It does not show the full impact to the Company because any identification of loan impairment would be applied on a book value basis, meaning that if DSL identifies a class of impaired negative amortization loans, those assets will be immediately written down along with any future corresponding CINA from those specific loans. This is essentially what a short is looking for because it would “break” the current operating and accounting mechanism that’s in place. Any problems related to the currently-viewed safe, prime, option ARMs secured by residential real estate in Southern California would result in a book equity write down, corresponding to a more expensive DSL on a price to book basis. In addition, the second-order effect would be that DSL would lose its credibility to some extent as any future CINA recognition would not be valued as 100% “money-good” by the market as it currently is. This would result in a revaluation of DSL based on the adjusted book value as well as its “true” EPS.
To further illustrate this point, going back to Table I, if one were to eliminate CINA from Q1 2007 operating results the Company would have about $189MM in interest income against $149MM in interest expense, resulting in $40MM of net interest income. Adding in non-interest income of $18MM and operating expenses results of $65MM results in a pretax operating loss of $7MM as opposed to the $77MM in pretax operating earnings booked. In contrast, applying the same method to Q1 2006 would have resulted in pretax operating income of $21MM, a big difference compared to the $78MM in reported EBT for Q1 2006, but at least earnings as opposed to a loss. To further illustrate the continued impact of CINA on earnings, the same method applied to 2003 figures results in $167MM in pretax earnings compared to the $176MM in pretax earnings reported, hardly significant when compared to more recent periods.
While DSL is not a subprime lender, the market does not seem to factor in the geographic exposure of the Company and more importantly the indication from other banks that subprime-like problems are spreading to prime portfolios typical of what the Company carries on its books. Some subprime lenders have been able to “get out” of their problems by selling large blocks of their portfolios which may give the market comfort in that there are buyers for even the most radioactive assets if the price is right (or appears to be). However, the stocks of companies like Fremont General (“FMT”) are still below their pre-disaster level and DSL, despite having less subprime exposure, is still at risk based on regional conditions in a historically volatile market. The recent bounce in the broader financial services stocks seems to have currently put the market at ease in regards to the actual “hard” issues occurring on the ground.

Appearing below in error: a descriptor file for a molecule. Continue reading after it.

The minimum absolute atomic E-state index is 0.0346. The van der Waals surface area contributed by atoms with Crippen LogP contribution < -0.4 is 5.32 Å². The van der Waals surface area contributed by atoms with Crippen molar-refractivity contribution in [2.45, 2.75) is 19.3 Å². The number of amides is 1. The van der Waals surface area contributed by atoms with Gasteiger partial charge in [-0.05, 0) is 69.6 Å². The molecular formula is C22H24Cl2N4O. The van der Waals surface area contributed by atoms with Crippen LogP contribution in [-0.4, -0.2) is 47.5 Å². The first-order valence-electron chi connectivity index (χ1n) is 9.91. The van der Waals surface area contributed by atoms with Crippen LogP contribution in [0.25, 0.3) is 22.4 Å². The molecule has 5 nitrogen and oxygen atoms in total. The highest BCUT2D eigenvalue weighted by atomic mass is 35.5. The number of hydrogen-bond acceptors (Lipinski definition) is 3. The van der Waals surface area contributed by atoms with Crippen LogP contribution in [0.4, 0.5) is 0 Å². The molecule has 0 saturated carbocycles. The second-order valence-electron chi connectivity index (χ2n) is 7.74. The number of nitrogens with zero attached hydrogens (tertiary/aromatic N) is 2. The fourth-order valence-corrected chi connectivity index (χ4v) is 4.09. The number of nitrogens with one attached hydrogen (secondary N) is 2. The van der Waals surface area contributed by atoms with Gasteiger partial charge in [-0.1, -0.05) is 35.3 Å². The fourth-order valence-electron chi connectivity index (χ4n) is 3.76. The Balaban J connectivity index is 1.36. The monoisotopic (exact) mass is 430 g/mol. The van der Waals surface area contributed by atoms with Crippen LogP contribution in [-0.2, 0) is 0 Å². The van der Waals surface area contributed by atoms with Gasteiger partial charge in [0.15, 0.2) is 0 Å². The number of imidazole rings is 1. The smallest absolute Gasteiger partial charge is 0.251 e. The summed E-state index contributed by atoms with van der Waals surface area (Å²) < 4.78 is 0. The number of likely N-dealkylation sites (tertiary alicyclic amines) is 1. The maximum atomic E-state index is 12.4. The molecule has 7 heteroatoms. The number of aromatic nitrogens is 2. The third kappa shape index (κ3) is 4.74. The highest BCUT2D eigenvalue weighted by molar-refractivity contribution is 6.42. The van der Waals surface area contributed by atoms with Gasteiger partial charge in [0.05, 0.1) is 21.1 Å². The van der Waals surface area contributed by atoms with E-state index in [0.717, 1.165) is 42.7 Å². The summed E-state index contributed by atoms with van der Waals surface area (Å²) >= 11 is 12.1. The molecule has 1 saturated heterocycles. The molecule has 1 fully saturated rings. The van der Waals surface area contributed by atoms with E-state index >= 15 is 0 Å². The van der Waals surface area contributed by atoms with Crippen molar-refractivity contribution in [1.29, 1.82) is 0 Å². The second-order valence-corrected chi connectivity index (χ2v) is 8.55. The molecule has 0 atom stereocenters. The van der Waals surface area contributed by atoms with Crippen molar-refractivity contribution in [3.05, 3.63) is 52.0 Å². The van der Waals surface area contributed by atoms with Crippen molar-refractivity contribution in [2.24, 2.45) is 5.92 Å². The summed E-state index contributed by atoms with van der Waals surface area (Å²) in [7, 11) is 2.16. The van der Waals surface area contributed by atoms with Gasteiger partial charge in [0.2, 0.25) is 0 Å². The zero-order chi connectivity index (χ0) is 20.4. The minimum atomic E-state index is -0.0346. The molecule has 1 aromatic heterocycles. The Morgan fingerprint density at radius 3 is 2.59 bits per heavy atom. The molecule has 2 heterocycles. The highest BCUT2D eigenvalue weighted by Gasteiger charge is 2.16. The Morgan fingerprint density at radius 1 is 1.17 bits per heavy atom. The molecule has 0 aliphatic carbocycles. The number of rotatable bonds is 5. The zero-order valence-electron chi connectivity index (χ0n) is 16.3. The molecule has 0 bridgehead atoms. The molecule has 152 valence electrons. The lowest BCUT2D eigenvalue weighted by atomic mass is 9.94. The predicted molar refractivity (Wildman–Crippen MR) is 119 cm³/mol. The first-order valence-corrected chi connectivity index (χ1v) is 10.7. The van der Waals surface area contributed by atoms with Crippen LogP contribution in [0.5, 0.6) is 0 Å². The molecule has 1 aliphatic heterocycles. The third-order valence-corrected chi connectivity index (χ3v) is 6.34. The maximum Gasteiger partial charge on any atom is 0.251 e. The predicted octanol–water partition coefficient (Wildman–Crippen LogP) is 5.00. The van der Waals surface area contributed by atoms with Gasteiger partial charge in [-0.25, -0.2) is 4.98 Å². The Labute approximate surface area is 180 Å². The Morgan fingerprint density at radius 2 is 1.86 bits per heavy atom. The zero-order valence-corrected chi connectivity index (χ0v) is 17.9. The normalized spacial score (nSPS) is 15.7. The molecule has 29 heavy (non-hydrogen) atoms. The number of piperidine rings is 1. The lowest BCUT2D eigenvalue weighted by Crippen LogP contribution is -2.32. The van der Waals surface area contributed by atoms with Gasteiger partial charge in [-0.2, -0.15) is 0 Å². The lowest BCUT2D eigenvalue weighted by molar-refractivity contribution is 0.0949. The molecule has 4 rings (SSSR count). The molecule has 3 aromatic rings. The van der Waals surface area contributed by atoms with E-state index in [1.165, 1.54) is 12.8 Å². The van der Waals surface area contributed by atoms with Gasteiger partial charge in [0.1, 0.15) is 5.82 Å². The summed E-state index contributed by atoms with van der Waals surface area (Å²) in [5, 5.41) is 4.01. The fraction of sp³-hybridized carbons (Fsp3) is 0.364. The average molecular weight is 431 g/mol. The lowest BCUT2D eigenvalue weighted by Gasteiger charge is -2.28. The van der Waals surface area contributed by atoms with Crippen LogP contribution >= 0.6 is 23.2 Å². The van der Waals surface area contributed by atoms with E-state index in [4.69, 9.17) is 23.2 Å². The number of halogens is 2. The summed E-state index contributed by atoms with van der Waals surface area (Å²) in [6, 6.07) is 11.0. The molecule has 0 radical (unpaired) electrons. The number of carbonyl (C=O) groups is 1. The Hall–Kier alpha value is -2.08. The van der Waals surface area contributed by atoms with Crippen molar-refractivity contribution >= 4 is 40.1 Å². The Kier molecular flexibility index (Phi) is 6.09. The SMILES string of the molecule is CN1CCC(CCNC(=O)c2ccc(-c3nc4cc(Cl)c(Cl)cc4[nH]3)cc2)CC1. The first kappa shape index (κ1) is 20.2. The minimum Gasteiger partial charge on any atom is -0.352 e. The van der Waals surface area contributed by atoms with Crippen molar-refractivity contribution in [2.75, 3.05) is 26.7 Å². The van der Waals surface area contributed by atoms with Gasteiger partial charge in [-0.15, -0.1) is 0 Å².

For example, on April 17, 2007, the Los Angeles Times ran an article by David Streitfeld entitled “The Mortgage Meltdown” which offered some statistics that should be quite relevant to any mortgage lender focused on Southern California. Some key takeaways were that the first quarter of 2007 had an 800% increase in foreclosures (11,033) compared to the prior comparable period while 46,760 homeowners were sent default notices. In addition, while there’s been more pressure in low-income areas, the trend is expected to reach affluent neighborhoods as well. The article also mentions that the current rise in foreclosures is confusing because it is occurring during a seemingly healthy economy and this level of foreclosures has been historically driven by job loss/economic contractions.
Another important takeaway from the article is that most of the defaulted loans in the past quarter were from loans made during 2005. The article does not specify why but many following the sector would probably expect this to occur as many of those loans reset to much higher rates. One could expect this trend to impact a broader swath of option ARM borrowers as the year progresses. The burden of higher payments might “knock out” lower income borrowers early on but eventually the newly reset rates could become too burdensome for more middle class earners as well, especially when a larger portion of prime loans were comprised of no-doc loans. Consequently it will not be surprising to see this trend of 2005 vintage loans defaulting continue throughout 2007. Table IV offers some statistics provided in the Los Angeles Times article (original source is DataQuick Information Systems).